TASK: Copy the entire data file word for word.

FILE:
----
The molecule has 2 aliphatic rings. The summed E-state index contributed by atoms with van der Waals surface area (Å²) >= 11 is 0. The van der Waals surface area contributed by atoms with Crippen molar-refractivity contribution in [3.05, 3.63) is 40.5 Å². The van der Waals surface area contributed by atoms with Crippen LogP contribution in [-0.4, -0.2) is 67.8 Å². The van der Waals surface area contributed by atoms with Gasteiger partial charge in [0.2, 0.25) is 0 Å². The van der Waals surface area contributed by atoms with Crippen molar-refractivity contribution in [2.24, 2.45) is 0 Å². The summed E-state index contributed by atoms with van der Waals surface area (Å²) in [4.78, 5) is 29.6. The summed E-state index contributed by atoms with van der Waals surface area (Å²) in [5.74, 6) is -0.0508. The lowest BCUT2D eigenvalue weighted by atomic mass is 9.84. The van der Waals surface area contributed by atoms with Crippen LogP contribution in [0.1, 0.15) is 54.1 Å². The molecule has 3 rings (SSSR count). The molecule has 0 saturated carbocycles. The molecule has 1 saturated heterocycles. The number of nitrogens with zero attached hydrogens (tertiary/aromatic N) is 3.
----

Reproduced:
The molecule has 2 aliphatic rings. The summed E-state index contributed by atoms with van der Waals surface area (Å²) >= 11 is 0. The van der Waals surface area contributed by atoms with Crippen molar-refractivity contribution in [3.05, 3.63) is 40.5 Å². The van der Waals surface area contributed by atoms with Crippen LogP contribution in [-0.4, -0.2) is 67.8 Å². The van der Waals surface area contributed by atoms with Gasteiger partial charge in [0.2, 0.25) is 0 Å². The van der Waals surface area contributed by atoms with Crippen molar-refractivity contribution in [2.24, 2.45) is 0 Å². The summed E-state index contributed by atoms with van der Waals surface area (Å²) in [4.78, 5) is 29.6. The summed E-state index contributed by atoms with van der Waals surface area (Å²) in [5.74, 6) is -0.0508. The lowest BCUT2D eigenvalue weighted by atomic mass is 9.84. The van der Waals surface area contributed by atoms with Crippen LogP contribution in [0.1, 0.15) is 54.1 Å². The molecule has 3 rings (SSSR count). The molecule has 0 saturated carbocycles. The molecule has 1 saturated heterocycles. The number of nitrogens with zero attached hydrogens (tertiary/aromatic N) is 3.